New Knesset subcommittee to battle the murder of women

New Knesset subcommittee to battle the murder of women

Panel to ensure budgeting for programs combating domestic violence, oversee reforms; 12 women killed in violent assaults this year

Stuart Winer is a breaking news editor at The Times of Israel.

Demonstrators protest against violence towards women at Habima Square in Tel Aviv, on May 18, 2020. (Tomer Neuberg/Flash90)
Demonstrators protest against violence towards women at Habima Square in Tel Aviv, on May 18, 2020. (Tomer Neuberg/Flash90)

The Knesset on Wednesday approved the formation of a subcommittee to combat domestic violence against women, amid a spate of high-profile murder cases in the country.

The committee will sit under the Knesset Committee for the Advancement of Women, which has yet to be re-established by the new government following March elections. It parent committee is expected to be approved and formed next week.

“Today we have achieved a small victory on the still-long road to overcoming the shocking phenomenon of the murder of women. We will continue to follow up,” said Meretz MK Tamar Zandberg.

The subcommittee will be charged with monitoring lethal violence against women as well as ensuring that funding is provided for programs to reduce incidents, and that reforms are made.

Meretz party MK Tamar Zandberg in the Knesset, January 28, 2020. (Hadas Parush/Flash90)

Since the beginning of the year, 12 women have been killed in violent assaults in Israel.

Thirteen Israeli women were murdered in 2019 by someone known to them. In 2018, 25 women were murdered in such incidents, the highest number in years, prompting a string of protests and urgent calls for authorities to take action against the increasing incidence of violence against women in Israel. Many of those women filed police complaints prior to their deaths out of concern for their safety.

More than a thousand women demonstrated in Tel Aviv on Monday evening against the way the government and authorities have been handling domestic violence against women. At the demonstration, held in the city’s Habima Square, protesters held up photos of Maya Vishnyak, 22, who was choked to death in the neighboring city of Ramat Gan over the weekend. Her partner was arrested as the suspect in the killing.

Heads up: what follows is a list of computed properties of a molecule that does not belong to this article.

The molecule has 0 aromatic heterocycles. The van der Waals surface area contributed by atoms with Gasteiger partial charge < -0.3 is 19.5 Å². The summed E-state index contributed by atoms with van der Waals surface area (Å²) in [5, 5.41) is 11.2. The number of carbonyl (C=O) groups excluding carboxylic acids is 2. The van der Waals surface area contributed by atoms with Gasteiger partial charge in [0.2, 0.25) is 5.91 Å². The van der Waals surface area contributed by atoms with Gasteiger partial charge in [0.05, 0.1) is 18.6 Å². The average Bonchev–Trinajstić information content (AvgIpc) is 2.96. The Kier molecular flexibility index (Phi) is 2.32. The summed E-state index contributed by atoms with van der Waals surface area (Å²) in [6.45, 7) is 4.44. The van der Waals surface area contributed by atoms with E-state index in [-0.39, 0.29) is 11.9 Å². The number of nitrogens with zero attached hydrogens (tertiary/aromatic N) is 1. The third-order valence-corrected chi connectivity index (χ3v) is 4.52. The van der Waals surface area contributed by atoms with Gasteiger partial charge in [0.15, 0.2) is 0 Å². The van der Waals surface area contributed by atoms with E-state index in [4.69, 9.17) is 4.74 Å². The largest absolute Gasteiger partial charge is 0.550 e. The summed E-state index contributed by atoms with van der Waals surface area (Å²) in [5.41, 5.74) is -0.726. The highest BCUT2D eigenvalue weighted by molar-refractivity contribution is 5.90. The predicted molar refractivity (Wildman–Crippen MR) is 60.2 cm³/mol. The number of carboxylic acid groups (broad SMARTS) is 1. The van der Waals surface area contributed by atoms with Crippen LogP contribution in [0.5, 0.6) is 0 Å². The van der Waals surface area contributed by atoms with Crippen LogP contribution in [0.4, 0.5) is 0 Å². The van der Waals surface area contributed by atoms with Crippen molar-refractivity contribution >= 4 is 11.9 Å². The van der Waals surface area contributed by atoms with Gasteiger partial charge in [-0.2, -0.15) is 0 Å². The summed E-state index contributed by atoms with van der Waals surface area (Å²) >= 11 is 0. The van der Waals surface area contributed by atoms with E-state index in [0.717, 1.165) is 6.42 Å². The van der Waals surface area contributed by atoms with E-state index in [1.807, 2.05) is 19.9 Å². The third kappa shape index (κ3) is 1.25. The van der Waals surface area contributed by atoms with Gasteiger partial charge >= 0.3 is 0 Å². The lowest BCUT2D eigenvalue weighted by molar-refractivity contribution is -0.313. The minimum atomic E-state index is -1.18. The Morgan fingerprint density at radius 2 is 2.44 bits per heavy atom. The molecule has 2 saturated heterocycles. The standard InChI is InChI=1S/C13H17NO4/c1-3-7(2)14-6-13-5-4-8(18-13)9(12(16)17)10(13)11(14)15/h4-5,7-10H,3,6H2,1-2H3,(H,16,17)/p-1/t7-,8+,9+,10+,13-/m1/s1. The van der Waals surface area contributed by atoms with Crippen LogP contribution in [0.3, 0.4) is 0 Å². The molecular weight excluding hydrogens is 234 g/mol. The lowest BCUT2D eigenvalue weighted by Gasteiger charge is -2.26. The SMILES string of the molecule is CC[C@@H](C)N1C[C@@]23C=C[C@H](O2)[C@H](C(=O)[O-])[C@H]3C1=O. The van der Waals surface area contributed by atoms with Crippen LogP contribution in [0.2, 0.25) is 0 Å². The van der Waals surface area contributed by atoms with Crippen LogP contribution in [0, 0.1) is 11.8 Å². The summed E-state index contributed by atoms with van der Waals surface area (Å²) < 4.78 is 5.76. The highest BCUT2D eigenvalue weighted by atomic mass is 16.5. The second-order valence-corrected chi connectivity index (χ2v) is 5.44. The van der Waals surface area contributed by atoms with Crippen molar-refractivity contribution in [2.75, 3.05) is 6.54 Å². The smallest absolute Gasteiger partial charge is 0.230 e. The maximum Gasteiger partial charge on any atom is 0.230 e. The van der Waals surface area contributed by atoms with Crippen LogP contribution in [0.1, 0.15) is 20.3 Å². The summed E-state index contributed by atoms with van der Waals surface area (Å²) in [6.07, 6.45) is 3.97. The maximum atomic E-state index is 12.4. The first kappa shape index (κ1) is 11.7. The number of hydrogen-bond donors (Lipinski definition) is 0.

A similar, smaller demonstration was held in Zion Square in downtown Jerusalem.

Police and social service organizations have reported a major rise in domestic violence complaints since the start of the coronavirus crisis, which has been blamed for exacerbating tensions as people were confined in close quarters by lockdown measures.

Women’s rights activists have predicted that violence could grow even as restrictions are eased and urged the government to fund a plan to battle domestic violence that was drawn up in 2017.

Demonstrators against violence to women hold up a photo of Maya Vishnyak, who was choked to death in a domestic violence incidence, as they participate in a rally at Habima Square in Tel Aviv, on May 18, 2020. (Tomer Neuberg/Flash90)

In addition to the killing of Vishnyak, there have been several other acts of serious, sometimes fatal, violence against women by their partners in late April and early May.

On Friday, a Holon man was indicted for murdering his wife in their apartment in late April in front of their children. According to the indictment, Alaza Mandparo slashed Mastwell Mandparo to death after she refused to make him a cup of coffee.

On May 3, a man was arrested after calling police to tell them he had murdered his wife in their Bat Yam apartment. The man was believed to be intoxicated during the call. He had previously served time in prison for assaulting his wife. The couple have two young children.

In April, a man stabbed his girlfriend at an Afula supermarket. He was arrested and confessed to the attack, which left his girlfriend hospitalized with moderate wounds. He told police that she had planned to leave him.

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